Although Kennedy was not formally diagnosed as having Addison disease until September 1947, earlier manifestations of adrenal deterioration may have occurred. When he announced his candidacy for Congress in 1945, Kennedy was a very frail-looking 150 lb (he was 6 feet tall). As the campaign progressed, he seemed tired, hollow-eyed, and anemic-looking to his staff workers (12). The day before the primary, Kennedy marched in the annual Bunker Hill parade on 17 June 1946. At the end of the 5-mile parade though Charlestown, Massachusetts, on that hot and sunny day, Kennedy collapsed. Aides claimed that he turned “yellow and blue … He appeared to me as a man who probably had a heart attack” (12).

Even earlier, in August 1940, Dr. Paul O'Leary of the Mayo Clinic described his evaluation of Kennedy's health to Kennedy's father in a letter (13):

Jack's examination revealed a rather unique finding, which he perhaps discussed with you by this time. His blood pressure was exceedingly low, being in the neighborhood of 85, and for a boy of this age it should be approximately 120. This so-called static hypotension is a comparatively recently recognized entity and it might well be that some of Jack's gastrointestinal difficulties are attributable to this finding.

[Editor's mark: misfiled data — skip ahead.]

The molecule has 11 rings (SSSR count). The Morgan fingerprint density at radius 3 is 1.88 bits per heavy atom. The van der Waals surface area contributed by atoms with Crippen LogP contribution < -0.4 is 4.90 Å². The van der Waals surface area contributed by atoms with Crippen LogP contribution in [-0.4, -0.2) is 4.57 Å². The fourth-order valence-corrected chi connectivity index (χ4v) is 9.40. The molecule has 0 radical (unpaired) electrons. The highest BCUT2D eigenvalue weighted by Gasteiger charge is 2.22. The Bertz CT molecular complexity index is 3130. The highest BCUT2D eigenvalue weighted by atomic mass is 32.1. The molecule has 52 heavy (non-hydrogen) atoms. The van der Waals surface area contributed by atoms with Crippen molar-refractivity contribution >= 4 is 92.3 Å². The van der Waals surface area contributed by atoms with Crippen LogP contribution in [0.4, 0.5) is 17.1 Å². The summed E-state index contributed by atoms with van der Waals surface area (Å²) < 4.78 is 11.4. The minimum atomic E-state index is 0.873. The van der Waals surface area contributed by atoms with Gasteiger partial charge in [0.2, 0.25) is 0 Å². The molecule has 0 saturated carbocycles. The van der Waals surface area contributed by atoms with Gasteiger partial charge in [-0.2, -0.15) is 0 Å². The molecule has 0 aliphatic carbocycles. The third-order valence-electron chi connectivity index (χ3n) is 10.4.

In 1954, despite his adrenal disease, Kennedy had back surgery in New York. A 1955 article in the Archives of Surgery titled “Management of Adrenocortical Insufficiency During Surgery” described his case, although Kennedy was identified only as “Case 3” (14). From that point on, the Chief of Endocrinology at New York Hospital, Dr. Ephraim Shorr, managed Kennedy's condition. After Shorr's death in 1956, his associate, Dr. Eugene J. Cohen, directed Kennedy's endocrinologic management.

During the 1960 campaign for the presidency, Kennedy's political enemies charged that the senator had Addison disease, and the coverup of this diagnosis, orchestrated by Dr. Janet Travell, has been well documented (1520). The crux of the cover-up rested on the cleverly worded statement claiming that Kennedy “does not now nor has he ever had an ailment described classically as Addison's disease, which is a tuberculose [sic] destruction of the adrenal gland” (17). In fact, Addison disease has an autoimmune cause in nearly 80% of cases and tuberculosis accounts for only 10% (21). This narrow definition of Addison disease was successful in deflecting further probes.